Analysing diversity in the UK’s IT workforce

We recently witnessed a major social event bringing together people from all walks of life in the pursuance and celebration of a shared dream - and no I’m not referring here to England winning the word cup - but instead, the annual Pride in London LGBT+ parade - an event involving around 500 groups and drawing in a crowd of over 1 million people.

According to Pride in London’s website, the movement is the UK’s biggest, most diverse pride and is designed to raise awareness of LGBT+ issues and to give LGBTQ people a platform to be visible and speak loudly to the rest of the city about what they have achieved, how far they have come and what is still needed.

The event was, by all accounts, a huge success and continues to inspire and empower all those seeking to promote and achieve tolerance, inclusion and equality for all, i.e. individuals of ‘every race and faith, whether disabled or able-bodied, and all sexualities and genders including lesbian, gay, bisexual, asexual, queer, questioning, intersex, trans*, genderqueer, gender variant or non-binary as well as straight and cis allies.’ Again, taken from Pride in London website.

But when we talk about the LGBT+ community, just how big an element of society is it that we are referring to, and, more specifically how does this equate when considering the tech workforce in particular?

So first off, it has to be noted that there are, in fact, no definitive official stats covering the whole of this group though, according to latest estimates from the ONS Annual Population Survey (APS), around 2% of the population in 2016 (that’s just over 1 million people in total) identified themselves as lesbian, gay or bisexual (LGB). This figures are take from ONS Statistical Bulletin - Sexual identity, UK: 2016.

ONS estimates also show those aged 16 - 24 were more likely to identify themselves as LGB than other age groups, as were males as opposed to females (2.3% versus 1.6%). Further analysis by nation/region also shows Scotland as having the largest proportion of the population identifying as LGB (2.2%), whilst amongst the English regions, the highest proportion was observed in London (2.7%).

What the standard release data from ONS doesn’t show however, is the proportion of the workforce identifying themselves as LGB, or the breakdown by occupational group which we have set out in the sections below based upon our own analysis of APS data held at the ONS Secure Research Service (SRS):

Proportion Of Workforce Identifying Themselves As LGB, 2016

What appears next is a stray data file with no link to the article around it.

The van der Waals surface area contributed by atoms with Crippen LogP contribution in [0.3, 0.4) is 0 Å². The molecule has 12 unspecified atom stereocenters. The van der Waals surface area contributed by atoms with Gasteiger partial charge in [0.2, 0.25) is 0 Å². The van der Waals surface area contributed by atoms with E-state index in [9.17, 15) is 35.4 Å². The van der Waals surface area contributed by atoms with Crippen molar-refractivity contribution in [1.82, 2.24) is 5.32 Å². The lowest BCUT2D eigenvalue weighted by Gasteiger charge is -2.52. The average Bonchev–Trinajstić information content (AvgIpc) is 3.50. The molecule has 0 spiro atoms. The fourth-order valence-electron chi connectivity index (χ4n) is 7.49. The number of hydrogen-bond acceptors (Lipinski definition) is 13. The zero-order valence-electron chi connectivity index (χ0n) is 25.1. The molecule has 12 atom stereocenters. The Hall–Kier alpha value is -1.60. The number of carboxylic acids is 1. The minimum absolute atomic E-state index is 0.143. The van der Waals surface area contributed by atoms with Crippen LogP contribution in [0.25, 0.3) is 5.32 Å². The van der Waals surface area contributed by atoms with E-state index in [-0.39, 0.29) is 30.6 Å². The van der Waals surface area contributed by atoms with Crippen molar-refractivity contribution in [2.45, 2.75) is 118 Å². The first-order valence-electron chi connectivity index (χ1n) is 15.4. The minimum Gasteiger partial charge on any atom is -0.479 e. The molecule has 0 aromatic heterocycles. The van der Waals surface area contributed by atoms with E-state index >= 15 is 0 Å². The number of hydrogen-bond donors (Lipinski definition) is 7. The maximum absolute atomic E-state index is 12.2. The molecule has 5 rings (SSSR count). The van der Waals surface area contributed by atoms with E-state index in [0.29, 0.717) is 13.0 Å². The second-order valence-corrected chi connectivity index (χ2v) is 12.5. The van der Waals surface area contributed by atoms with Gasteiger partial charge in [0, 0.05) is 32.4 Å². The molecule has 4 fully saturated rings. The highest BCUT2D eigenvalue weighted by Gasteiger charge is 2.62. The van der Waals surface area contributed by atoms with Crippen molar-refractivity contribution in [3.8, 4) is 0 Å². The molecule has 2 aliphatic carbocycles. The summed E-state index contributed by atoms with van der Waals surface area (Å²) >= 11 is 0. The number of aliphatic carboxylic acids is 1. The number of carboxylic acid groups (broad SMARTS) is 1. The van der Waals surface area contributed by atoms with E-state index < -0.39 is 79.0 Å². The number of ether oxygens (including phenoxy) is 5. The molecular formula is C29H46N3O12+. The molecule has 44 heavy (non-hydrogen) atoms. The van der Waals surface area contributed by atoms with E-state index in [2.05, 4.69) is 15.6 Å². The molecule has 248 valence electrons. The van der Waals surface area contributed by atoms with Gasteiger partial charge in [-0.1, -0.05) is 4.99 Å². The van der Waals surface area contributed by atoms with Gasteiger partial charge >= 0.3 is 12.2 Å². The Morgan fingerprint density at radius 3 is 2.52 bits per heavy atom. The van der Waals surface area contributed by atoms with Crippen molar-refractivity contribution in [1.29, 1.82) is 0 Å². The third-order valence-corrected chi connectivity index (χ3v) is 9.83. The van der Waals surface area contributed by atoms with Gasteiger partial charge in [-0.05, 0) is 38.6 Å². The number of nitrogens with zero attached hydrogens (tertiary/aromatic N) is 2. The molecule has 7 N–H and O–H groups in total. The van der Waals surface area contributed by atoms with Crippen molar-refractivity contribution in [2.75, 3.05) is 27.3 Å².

This analysis shows that at a high level, of the nine ‘major’ occupational groups under which the workforce is categorised, sales and customer service workers appeared most likely to identify themselves as LGB during 2016 (i.e. 3.7% of this group). Those working in skilled trades or as plant/ machine operatives were least likely to do so (1.5% and 1.7% respectively).

Drilling down to more specific occupations (at what is called is called ‘minor’ group level) however, we find that individuals working as ‘media professionals’ (i.e. ‘individuals who plan, coordinate and technically supervise activities in journalism, public relations and advertising’) are the most likely to consider themselves as LGB (6.3%). This is followed by those working in artistic, literary and media occupations (5.5%), other elementary Services occupations1 (4.5%), health and social services managers/directors (4.5%) and ...... those working as IT Technicians (4.4%).

Top five (minor) occupational groups, by level of LBG representation, 2016

Top five (minor) occupational groups, by level of LBG representation, 2016

1 Media Professionals 6.3%
2 Artistic, Literary and Media Occupations 5.5%
3 Other Elementary Services Occupations 4.5%
4 Health and Social Services Managers and Directors 4.5%
5 IT Technicians 4.4%
 

As noted in the chart below - aside from having the fifth highest level of LGB representation, IT technicians were also notably more likely to identify themselves as being LGB than other groups of tech specialists2, though for each of the tech related occupational groups for which LGB data is available, tech specialists appear more likely than their peers to identify themselves as LGB.